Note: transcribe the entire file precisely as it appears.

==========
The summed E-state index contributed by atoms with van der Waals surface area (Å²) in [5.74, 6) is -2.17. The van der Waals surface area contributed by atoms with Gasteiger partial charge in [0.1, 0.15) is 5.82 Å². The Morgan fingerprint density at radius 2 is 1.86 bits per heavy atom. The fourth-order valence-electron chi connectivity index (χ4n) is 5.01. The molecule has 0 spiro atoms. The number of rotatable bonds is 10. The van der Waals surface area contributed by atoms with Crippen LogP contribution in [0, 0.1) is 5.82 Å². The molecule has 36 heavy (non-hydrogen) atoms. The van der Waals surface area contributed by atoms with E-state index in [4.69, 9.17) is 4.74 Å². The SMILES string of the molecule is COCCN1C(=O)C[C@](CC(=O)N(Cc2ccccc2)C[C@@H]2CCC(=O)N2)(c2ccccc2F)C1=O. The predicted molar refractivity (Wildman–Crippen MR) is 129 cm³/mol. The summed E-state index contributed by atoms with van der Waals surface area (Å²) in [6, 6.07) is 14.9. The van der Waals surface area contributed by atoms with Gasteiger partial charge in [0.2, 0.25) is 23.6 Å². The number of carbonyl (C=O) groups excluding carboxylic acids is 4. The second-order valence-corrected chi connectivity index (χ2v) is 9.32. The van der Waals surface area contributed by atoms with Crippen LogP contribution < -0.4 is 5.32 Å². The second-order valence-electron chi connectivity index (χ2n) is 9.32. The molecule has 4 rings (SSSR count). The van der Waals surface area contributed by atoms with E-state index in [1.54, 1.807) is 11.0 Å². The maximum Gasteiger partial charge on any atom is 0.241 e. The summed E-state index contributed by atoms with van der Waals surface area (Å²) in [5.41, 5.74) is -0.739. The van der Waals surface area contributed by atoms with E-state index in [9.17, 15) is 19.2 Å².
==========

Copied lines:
The summed E-state index contributed by atoms with van der Waals surface area (Å²) in [5.74, 6) is -2.17. The van der Waals surface area contributed by atoms with Gasteiger partial charge in [0.1, 0.15) is 5.82 Å². The Morgan fingerprint density at radius 2 is 1.86 bits per heavy atom. The fourth-order valence-electron chi connectivity index (χ4n) is 5.01. The molecule has 0 spiro atoms. The number of rotatable bonds is 10. The van der Waals surface area contributed by atoms with Crippen LogP contribution in [0, 0.1) is 5.82 Å². The molecule has 36 heavy (non-hydrogen) atoms. The van der Waals surface area contributed by atoms with E-state index in [4.69, 9.17) is 4.74 Å². The SMILES string of the molecule is COCCN1C(=O)C[C@](CC(=O)N(Cc2ccccc2)C[C@@H]2CCC(=O)N2)(c2ccccc2F)C1=O. The predicted molar refractivity (Wildman–Crippen MR) is 129 cm³/mol. The summed E-state index contributed by atoms with van der Waals surface area (Å²) in [6, 6.07) is 14.9. The van der Waals surface area contributed by atoms with Gasteiger partial charge in [0.2, 0.25) is 23.6 Å². The number of carbonyl (C=O) groups excluding carboxylic acids is 4. The second-order valence-corrected chi connectivity index (χ2v) is 9.32. The van der Waals surface area contributed by atoms with Crippen LogP contribution < -0.4 is 5.32 Å². The second-order valence-electron chi connectivity index (χ2n) is 9.32. The molecule has 4 rings (SSSR count). The van der Waals surface area contributed by atoms with E-state index in [1.54, 1.807) is 11.0 Å². The maximum Gasteiger partial charge on any atom is 0.241 e. The summed E-state index contributed by atoms with van der Waals surface area (Å²) in [5.41, 5.74) is -0.739. The van der Waals surface area contributed by atoms with E-state index in [9.17, 15) is 19.2 Å².